Captive Taiji Dolphins Corralled in Japan Cove
Hundreds of captive dolphins, part of Japan's annual dolphin hunt, are corralled into Taiji's Hatajiri Bay and forced into a cruel lifestyle that serves as a tourist attraction for visitors.
Commonly known as "the cove," Taiji is infamous for rounding up and slaughtering hundreds of dolphins for their meat, as well as capturing others to sell them into a lifetime of captivity. Taiji Whale Museum is one of many marine parks that exploit these dolphins and force them into a stressful environment filled with close human contact.
According to The Asahi Shimbun, the museum recently released two female Risso's dolphins into cove, though they are far from being free.
Rather than swimming the open ocean, Cosmo and Satuski are held back by nets and must endure more stressful interaction with humans, serving as nothing more than playthings.
"This is the first time I got to swim with dolphins," a 6-year-old boy swimming at the cove told The Asahi Shimbun. "They came close to me. They were so cute."
While they may be cute, the Sea Shepard Conservation Society notes that dolphins are highly emotionally intelligent animals, and suffer when torn apart from their family pods by the aquarium industry, Nature World News reported.
Just at the beginning of this year, 250 dolphins - including babies and a rare albino calf - were captured, but some expected 20,000 dolphins, porpoises and small whales will be slaughtered this year. Starting on September 1st and usually continuing through March of the next year, fishermen herd whole families of small cetaceans into a shallow bay and mercilessly stab and drown them to death.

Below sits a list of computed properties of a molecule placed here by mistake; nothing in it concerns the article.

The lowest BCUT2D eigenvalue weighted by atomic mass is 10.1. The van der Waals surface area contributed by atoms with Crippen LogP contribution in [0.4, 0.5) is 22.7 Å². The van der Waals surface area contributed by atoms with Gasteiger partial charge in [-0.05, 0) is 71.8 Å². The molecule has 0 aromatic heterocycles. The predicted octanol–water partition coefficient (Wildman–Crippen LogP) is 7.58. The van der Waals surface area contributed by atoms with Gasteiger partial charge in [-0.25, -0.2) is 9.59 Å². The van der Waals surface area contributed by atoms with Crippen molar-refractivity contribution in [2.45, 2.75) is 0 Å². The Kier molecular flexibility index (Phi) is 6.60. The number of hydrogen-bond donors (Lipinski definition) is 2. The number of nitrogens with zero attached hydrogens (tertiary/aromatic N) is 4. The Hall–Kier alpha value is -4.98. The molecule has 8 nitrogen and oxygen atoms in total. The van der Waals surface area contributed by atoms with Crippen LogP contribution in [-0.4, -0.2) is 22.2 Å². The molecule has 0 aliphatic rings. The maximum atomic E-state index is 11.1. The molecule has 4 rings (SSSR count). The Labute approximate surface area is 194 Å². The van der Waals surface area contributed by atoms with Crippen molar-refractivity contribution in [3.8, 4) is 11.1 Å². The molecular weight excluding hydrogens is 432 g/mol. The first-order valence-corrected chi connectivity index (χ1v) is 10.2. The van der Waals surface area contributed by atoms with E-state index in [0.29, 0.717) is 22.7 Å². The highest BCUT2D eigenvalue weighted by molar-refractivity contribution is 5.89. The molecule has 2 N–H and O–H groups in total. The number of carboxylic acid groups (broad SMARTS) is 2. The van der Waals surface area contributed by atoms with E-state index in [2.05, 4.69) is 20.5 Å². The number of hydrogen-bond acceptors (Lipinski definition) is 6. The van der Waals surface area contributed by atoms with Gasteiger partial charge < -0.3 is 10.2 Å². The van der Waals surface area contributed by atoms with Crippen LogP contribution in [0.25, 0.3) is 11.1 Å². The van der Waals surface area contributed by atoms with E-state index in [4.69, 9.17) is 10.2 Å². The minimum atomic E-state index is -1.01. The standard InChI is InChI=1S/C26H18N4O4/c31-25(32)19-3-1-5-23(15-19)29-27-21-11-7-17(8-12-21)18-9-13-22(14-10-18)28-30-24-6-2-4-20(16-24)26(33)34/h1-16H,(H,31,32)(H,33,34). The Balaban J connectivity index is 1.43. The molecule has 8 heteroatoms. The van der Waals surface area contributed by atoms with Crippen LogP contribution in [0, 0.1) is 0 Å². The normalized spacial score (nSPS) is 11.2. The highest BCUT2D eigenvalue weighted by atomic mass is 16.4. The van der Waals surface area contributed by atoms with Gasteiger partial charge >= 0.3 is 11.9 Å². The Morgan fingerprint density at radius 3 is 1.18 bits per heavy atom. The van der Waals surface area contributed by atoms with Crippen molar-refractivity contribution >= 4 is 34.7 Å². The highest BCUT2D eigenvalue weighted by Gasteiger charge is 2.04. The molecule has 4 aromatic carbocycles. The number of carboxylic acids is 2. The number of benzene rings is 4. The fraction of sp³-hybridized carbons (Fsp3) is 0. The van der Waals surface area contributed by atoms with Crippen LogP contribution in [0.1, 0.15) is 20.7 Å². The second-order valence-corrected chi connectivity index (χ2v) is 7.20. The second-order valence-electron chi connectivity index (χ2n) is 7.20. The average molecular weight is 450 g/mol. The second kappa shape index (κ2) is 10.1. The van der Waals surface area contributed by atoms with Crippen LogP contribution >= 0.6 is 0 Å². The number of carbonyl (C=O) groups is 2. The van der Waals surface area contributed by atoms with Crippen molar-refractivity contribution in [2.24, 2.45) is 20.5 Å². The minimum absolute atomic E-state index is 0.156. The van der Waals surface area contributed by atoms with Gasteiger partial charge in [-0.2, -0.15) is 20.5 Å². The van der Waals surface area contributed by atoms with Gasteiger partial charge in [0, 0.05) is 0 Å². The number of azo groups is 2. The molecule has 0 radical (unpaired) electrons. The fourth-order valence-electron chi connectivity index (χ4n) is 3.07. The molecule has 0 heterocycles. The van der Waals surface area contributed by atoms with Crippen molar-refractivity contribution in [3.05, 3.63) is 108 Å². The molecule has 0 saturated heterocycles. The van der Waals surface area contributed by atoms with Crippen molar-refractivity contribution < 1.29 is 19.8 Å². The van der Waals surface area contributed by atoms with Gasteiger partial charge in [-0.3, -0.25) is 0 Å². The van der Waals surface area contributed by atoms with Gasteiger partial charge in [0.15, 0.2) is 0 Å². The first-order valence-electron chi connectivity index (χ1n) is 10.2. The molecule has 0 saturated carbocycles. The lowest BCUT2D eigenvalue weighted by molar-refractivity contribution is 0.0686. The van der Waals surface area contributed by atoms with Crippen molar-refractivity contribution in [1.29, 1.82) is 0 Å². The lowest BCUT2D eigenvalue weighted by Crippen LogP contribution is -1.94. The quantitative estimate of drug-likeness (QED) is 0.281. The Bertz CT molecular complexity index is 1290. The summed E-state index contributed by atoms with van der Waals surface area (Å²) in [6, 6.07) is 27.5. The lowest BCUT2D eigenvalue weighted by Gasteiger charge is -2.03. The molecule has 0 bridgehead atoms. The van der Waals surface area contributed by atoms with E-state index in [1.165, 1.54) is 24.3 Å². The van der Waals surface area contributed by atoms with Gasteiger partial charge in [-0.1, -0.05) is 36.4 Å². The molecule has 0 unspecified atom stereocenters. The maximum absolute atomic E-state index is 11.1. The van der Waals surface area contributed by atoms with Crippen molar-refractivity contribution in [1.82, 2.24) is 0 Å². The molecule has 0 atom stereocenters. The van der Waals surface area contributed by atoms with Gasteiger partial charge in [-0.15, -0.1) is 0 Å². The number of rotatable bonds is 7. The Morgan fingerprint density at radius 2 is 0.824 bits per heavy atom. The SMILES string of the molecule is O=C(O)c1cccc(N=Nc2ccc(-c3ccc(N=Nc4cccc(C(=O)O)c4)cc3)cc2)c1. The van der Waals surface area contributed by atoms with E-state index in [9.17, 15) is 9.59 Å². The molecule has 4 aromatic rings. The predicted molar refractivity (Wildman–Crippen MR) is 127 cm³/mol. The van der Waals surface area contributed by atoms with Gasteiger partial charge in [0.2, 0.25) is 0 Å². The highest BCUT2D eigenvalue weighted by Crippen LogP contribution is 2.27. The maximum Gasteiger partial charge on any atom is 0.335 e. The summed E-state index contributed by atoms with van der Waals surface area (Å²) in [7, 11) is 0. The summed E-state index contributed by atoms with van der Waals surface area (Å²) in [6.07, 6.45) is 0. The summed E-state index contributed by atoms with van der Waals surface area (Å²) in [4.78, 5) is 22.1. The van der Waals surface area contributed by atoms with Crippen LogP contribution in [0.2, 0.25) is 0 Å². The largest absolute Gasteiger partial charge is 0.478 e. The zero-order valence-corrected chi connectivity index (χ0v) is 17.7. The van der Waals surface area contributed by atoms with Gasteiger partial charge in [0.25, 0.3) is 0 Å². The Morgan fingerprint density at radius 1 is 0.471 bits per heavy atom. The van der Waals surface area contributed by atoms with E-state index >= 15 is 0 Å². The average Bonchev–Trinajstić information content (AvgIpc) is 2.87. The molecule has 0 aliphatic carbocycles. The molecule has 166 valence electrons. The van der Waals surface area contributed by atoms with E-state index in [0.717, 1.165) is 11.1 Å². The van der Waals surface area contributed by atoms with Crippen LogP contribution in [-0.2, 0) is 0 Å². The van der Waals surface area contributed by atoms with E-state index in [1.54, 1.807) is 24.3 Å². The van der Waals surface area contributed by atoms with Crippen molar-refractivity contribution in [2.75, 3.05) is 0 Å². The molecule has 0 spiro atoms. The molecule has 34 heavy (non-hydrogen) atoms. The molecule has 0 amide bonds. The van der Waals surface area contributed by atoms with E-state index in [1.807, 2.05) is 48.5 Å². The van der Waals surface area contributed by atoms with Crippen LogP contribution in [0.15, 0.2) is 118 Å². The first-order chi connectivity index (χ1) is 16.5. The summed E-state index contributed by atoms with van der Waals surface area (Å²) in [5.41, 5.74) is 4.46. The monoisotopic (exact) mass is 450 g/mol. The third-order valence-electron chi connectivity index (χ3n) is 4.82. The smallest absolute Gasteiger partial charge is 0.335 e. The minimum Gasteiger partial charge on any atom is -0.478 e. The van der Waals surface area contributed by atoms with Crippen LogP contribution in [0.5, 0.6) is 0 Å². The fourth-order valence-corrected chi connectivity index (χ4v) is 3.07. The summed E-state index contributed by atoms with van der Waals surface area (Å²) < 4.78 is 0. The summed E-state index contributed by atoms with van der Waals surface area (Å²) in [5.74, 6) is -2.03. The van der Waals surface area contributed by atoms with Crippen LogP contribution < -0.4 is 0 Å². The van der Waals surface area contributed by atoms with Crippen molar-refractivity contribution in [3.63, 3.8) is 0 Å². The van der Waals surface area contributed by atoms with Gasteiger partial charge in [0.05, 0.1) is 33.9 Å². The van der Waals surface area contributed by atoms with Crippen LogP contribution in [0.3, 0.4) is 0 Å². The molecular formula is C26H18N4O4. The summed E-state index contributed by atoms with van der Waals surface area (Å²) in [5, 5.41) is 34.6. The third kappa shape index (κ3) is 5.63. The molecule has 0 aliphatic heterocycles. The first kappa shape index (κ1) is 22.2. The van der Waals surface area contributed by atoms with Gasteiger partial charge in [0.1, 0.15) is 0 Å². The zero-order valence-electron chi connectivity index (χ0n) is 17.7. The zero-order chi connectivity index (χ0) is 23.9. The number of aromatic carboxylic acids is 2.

This vicious practice was even caught on film in the Academy Award-winning 2009 documentary "The Cove."
The town of Taiji defends the practice, saying it is a long and legal tradition, and that fishermen there have the utmost respect for dolphins and whales. However, organizations such as Australia for Dolphins who are working to end the unspeakably cruel hunts, argue that regular dolphin drive hunts capturing thousands of dolphins are not tradition and only began in 1969 to fuel the captive dolphin trade.
Japan is also notorious for its annual whaling program, involving the killing of hundreds of whales in the name of "scientific research," a practice it continues to defend. Despite an International Court of Justice ruling banning these annual hunts (a decision Japan found a loophole in), the country says it will continue their "research" in 2015.